Shook knocks another one out of the park when he seems to indicate the strong possibility of forcibly exposing "unruly" political dissidents to potentially dangerous, mind altering drugs. That his essay on chemically altering how we experience moral decision making would make such a claim around something of this magnitude within our current climate of torture, secret prisons, and police brutality, suggests again that he is at best out of touch with the world he seeks to change. To anyone observing Western society over the last few years, it should be abundantly clear that governments, police forces, agent provocateurs, and corporate news media can and do skew the way protests are covered and understood.
In one case on the UC Davis campus which was difficult even for the corporate media to spin, "unruly" students peacefully locking arms on a sidewalk were famously pepper sprayed point blank in the face by Lt. John Pike while other officers watched calmly. The officers made the audacious claim that they felt threatened, and no charges were pressed against them for their excessive use of violence. While such incidents are readily dismissed, they are, in fact, an illustration of how institutions use violence to threaten, control, and silence populations, and it is a trend that apparently "morality enhancers" can play a role in. To some, a pacifying, brain chemistry changing drug may sound like a good alternative to rubber bullets and tasers, but in reality, it will constitute a new level of socially acceptable control through a Manifest Destiny of the mind and body, used to quell the consciousness and consciences of organic movements, already marginalized by society at large and chilled through insidious, heavy handed tactics.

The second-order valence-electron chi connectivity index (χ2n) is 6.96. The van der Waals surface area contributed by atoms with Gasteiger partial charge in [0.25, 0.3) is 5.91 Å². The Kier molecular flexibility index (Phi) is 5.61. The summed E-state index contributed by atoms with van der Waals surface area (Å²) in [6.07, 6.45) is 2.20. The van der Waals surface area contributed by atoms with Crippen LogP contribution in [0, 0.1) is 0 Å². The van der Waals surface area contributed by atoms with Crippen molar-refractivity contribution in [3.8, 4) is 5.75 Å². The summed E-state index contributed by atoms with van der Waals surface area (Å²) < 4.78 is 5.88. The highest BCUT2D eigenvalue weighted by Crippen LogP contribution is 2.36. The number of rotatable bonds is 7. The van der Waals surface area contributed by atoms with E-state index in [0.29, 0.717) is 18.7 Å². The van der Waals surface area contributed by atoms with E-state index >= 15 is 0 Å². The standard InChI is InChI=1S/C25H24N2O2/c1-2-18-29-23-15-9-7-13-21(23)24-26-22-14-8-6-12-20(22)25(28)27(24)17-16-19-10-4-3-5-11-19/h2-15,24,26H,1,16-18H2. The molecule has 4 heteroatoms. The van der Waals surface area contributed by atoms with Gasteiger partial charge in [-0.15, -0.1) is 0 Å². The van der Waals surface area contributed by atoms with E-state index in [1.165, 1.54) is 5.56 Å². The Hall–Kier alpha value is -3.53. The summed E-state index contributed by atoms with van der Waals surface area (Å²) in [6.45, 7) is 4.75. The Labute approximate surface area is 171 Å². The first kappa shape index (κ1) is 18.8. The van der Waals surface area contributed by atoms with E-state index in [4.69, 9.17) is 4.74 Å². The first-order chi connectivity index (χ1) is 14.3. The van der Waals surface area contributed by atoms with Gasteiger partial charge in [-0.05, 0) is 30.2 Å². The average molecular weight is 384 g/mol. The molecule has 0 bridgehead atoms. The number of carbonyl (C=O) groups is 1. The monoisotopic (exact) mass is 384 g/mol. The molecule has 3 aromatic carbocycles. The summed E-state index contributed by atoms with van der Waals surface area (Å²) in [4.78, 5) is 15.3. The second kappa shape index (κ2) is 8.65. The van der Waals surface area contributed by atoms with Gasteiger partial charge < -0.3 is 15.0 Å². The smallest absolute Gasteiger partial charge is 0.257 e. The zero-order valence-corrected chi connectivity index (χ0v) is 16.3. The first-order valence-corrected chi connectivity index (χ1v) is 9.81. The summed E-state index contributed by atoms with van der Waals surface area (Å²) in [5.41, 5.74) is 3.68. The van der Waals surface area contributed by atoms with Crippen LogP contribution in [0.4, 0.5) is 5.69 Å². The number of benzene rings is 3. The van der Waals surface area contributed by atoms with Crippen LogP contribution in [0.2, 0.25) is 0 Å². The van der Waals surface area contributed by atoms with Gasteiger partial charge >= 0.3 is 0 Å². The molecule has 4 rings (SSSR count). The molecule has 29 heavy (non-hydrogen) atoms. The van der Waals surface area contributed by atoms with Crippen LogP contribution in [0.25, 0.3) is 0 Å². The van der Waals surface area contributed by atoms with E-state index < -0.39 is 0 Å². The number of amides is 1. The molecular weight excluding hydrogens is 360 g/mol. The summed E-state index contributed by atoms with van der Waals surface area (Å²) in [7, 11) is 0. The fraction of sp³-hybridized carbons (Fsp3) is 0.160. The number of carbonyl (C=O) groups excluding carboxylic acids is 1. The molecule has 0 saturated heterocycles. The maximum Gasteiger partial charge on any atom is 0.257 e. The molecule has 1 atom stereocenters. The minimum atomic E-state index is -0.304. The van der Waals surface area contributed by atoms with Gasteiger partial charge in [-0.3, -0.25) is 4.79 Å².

One might ask the question, if the police had been on morality enhancers, would they have pepper sprayed the protestors? If we understand their role vis a vis populist social movements as a control mechanism of the corporate state, we would conclude that it is highly unlikely they would be forced to take such pills. Those who may doubt that this is indeed the role of the police should take the time to read an explosive article by Naomi Wolf, who in the Guardian reveals the way police and US intelligence agencies worked hand in glove with corporations and Wall Street to crack down, in a coordinated manner, on peaceful protesters, and even discussed the potential of assassinating OWS leadership with snipers.